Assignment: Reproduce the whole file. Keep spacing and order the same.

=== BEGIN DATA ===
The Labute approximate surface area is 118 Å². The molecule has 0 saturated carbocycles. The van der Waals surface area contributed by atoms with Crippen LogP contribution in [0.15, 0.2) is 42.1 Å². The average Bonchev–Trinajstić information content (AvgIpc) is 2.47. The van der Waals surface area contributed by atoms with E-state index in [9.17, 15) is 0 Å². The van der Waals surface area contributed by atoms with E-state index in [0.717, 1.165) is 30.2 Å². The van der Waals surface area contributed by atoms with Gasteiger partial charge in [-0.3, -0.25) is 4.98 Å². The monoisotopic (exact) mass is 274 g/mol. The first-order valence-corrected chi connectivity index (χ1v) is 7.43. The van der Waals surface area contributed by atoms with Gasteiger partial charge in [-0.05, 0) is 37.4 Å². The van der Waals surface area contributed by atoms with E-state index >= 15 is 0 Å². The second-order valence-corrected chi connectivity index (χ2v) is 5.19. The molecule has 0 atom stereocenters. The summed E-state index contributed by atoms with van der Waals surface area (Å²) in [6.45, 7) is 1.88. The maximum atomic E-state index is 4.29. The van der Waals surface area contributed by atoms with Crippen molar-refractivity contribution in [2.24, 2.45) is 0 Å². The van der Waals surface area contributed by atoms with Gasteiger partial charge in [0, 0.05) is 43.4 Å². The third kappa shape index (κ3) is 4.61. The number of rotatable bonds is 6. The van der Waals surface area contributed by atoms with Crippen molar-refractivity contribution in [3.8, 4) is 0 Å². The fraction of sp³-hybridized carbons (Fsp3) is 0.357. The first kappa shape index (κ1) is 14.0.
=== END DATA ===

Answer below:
The Labute approximate surface area is 118 Å². The molecule has 0 saturated carbocycles. The van der Waals surface area contributed by atoms with Crippen LogP contribution in [0.15, 0.2) is 42.1 Å². The average Bonchev–Trinajstić information content (AvgIpc) is 2.47. The van der Waals surface area contributed by atoms with E-state index in [9.17, 15) is 0 Å². The van der Waals surface area contributed by atoms with E-state index in [0.717, 1.165) is 30.2 Å². The van der Waals surface area contributed by atoms with Gasteiger partial charge in [-0.3, -0.25) is 4.98 Å². The monoisotopic (exact) mass is 274 g/mol. The first-order valence-corrected chi connectivity index (χ1v) is 7.43. The van der Waals surface area contributed by atoms with Gasteiger partial charge in [-0.05, 0) is 37.4 Å². The van der Waals surface area contributed by atoms with E-state index >= 15 is 0 Å². The second-order valence-corrected chi connectivity index (χ2v) is 5.19. The molecule has 0 atom stereocenters. The summed E-state index contributed by atoms with van der Waals surface area (Å²) in [6.45, 7) is 1.88. The maximum atomic E-state index is 4.29. The van der Waals surface area contributed by atoms with Crippen molar-refractivity contribution in [2.24, 2.45) is 0 Å². The van der Waals surface area contributed by atoms with Gasteiger partial charge in [0, 0.05) is 43.4 Å². The third kappa shape index (κ3) is 4.61. The number of rotatable bonds is 6. The van der Waals surface area contributed by atoms with Crippen molar-refractivity contribution in [3.8, 4) is 0 Å². The fraction of sp³-hybridized carbons (Fsp3) is 0.357. The first kappa shape index (κ1) is 14.0.